The triathlon kids call it a “brick.”
It’s a workout that assembles the pieces of a race, to get your body used to the muscle shifts involved in the transition from one sport to the next. I’m training for a duathlon in four weeks (my first), so this weekend I did my first brick, a Saturday morning run-bike-run.
Thing is, I can bike like a madman – not fast enough to keep up with real bike racers (as I learned later in the weekend – see below), but plenty fast enough to hold my own. But my running in the last five years has been limited as I switched to the bike, so I’ve been trying to get my running legs back.
On a snowy, windy Saturday morning I went to the gym and fired up the treadmill. Two miles on the treadmill, an hour on the stationary bike, then another two miles on the treadmill. And here’s what was weird about it – the running went great – solid and reasonably fast for a slow old guy. But the bike in the middle was hell. After 20 minutes of running, it took half an hour to get comfortable on the bike, like I felt like I had some power in my legs. As soon as I hopped off the bike and got on the treadmill again, my running was blazing.
That’s the point of the workout, at least in part, I suppose – to get used to what it feels like to make the transitions.
This morning my legs felt like lead – like lead bricks, come to think of it. I’d planned a 3 or 4 hour ride, but I kept finding excuses not to get out. Finally hit the road after 10 a.m., with a blustery cold wind and little whisps of snow showers all ’round. On the way out the bike trail, I hooked up with a go-fast racer boy, who explained he was on his way out to a race. Another excuse! I could go watch other people ride their bikes, rather than riding myself! We looped around to the business park up near my office where they’d closed off the roads and a bunch of college racers were hammering a criterium.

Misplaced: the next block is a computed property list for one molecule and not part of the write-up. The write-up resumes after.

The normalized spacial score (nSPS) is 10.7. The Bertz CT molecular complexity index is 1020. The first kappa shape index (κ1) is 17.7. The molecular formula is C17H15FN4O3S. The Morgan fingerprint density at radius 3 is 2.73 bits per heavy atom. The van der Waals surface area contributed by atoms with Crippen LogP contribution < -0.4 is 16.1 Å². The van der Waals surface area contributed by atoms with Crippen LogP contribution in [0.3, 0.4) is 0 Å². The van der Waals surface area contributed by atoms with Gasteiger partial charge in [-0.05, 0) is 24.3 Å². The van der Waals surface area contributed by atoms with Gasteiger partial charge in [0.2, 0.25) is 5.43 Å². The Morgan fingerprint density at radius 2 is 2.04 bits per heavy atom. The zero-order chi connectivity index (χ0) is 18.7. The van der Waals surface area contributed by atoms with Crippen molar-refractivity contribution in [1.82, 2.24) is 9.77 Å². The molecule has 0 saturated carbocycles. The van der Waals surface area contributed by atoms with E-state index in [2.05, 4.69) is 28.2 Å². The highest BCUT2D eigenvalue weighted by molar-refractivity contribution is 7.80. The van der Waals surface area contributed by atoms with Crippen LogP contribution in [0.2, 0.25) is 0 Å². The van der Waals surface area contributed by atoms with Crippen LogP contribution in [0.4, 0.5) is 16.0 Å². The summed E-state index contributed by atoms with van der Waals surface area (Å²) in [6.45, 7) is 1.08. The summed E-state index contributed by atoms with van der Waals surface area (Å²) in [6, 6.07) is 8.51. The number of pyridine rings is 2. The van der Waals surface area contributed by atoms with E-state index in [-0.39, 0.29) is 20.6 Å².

This was not the most pleasant weather to be sitting still watching a bike race, but it was fun, so I hung around for an hour or so watching the collegiate division, then the first part of the juniors. Once it got so cold that I really needed to get moving again, turning around and heading straight home seemed like a real tempting option. But I had bumped into a couple of guys who had been, like me, just sorta in the neighborhood in the course of their Sunday ride. They wanted to head up Tramway hill, a modest local climb. And the thing was, the wind was right for a great tailwind up Tramway, which is a treat of sorts. So why not?
This is where I get to the part of the story where I humbly explain that I can’t keep up with real bike racers. It was one of those rides were I sat on their back wheels as long as I could, until that point (I know it well, been there a bunch of times before) where I see my heart rate creeping inexorably up to the red line. I was pretty pleased that I was able to hang wth them two thirds of the way up the climb, but that’s where it hits a steeper pitch. And that’s where I got dropped, never to see the two of them again.
The wind was at the right angle so that from the top of the hill I had a tailwind for a good part of the ride home. Snow was spitting from a sky that was more cloud than not, and the wind was gusting to 30 mph (50 kph). I made good time, but it was one of those rides where by the end it was just about getting my ass home.
I’ve been eating ever since. And my legs still feel like lead bricks. Tomorrow I rest.